Ideological oppression is representative of the water, a core idea that one group is somehow better than another; therefore, giving the “better” group the authority to control the other. They are disseminated through institutional— whether it be the way school systems whitewash and romanticize American history, or how non-Eurocentric bodies of knowledge are generally elective courses. Our institutions inform our interpersonal interactions, and this can be through overt discrimination, microaggressions; and it is also the form of discrimination that is subtle and often presented as a means of preparing us for the harsh reality of being societally considered other—family warning us not to wear a certain color because it doesn’t go with our complexion, or how to avoid to sun to keep skin as light possible, etc. These messages that are presented as protection, become internalized, and we lug them around with a false sense of security that, “if I am already saying it to myself, it won’t hurt as much when someone else says it to me.” I’m sure that we all know on a certain level, that self-flagellation, does not remove the sting of another’s strike. But it does normalize it. When we are giving ourselves messages of self-depreciation, it serves to make external sources of deprecation feel familiar.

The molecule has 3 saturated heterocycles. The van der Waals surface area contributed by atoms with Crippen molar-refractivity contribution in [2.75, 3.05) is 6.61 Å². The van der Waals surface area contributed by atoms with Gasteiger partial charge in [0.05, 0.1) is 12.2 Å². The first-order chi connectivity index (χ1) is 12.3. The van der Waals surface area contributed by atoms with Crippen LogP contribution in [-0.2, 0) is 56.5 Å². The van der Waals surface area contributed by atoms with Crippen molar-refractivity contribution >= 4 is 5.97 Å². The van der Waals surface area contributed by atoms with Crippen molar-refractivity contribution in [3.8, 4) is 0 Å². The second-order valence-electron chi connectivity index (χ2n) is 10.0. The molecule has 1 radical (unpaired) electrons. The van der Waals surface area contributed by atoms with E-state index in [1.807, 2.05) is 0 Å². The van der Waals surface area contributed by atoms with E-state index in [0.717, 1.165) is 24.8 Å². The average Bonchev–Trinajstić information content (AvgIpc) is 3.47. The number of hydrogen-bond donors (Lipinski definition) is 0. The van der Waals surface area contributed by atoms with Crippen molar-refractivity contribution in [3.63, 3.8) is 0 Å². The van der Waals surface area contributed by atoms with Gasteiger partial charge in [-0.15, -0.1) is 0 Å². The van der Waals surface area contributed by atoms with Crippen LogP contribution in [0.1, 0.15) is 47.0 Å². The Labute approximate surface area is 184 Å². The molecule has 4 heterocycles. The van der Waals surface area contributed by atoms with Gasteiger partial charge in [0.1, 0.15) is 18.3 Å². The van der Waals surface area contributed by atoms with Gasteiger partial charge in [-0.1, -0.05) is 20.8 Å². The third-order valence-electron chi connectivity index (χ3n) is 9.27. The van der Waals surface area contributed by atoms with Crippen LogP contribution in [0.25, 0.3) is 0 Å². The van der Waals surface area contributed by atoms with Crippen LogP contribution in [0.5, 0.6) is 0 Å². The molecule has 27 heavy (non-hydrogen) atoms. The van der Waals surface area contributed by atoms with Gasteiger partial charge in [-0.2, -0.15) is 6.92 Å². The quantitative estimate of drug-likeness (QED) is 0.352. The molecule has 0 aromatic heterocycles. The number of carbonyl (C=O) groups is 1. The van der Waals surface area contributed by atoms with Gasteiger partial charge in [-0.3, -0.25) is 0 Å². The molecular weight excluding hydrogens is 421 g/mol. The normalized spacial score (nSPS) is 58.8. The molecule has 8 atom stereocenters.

Learning to uninternalize oppression is not a one-time deal. It involves regular examination of the narratives we tell ourselves. And the ask ourselves: who does this message serve? Does it enable joy, contentment, acceptance, compassion? Or does it serve as a means of control? That if I follow these rules then I will be considered better than those who do not. It is not just putting a filter in your fish tank, but remembering to clean it regularly. We must be still, listen to our internal monologue, and listen to others who are also targeted for exploitation by systems of oppression— whom have been on the path of self-determination longer, as they have cleared the path for us to walk more freely. We must lean into the discomfort of not knowing, and remember this discomfort so that we can be patient while others catch up to us on this journey. And we must be accountable, for the harm we have caused ourselves and others because of our internalization of ideas that seek to keep us small and isolated. It’s hard to change something we are unaware of. We must examine our warts – how as Asian Americans we internalize the model minority myth and it leads to us to cause interpersonal oppression toward Black people specifically.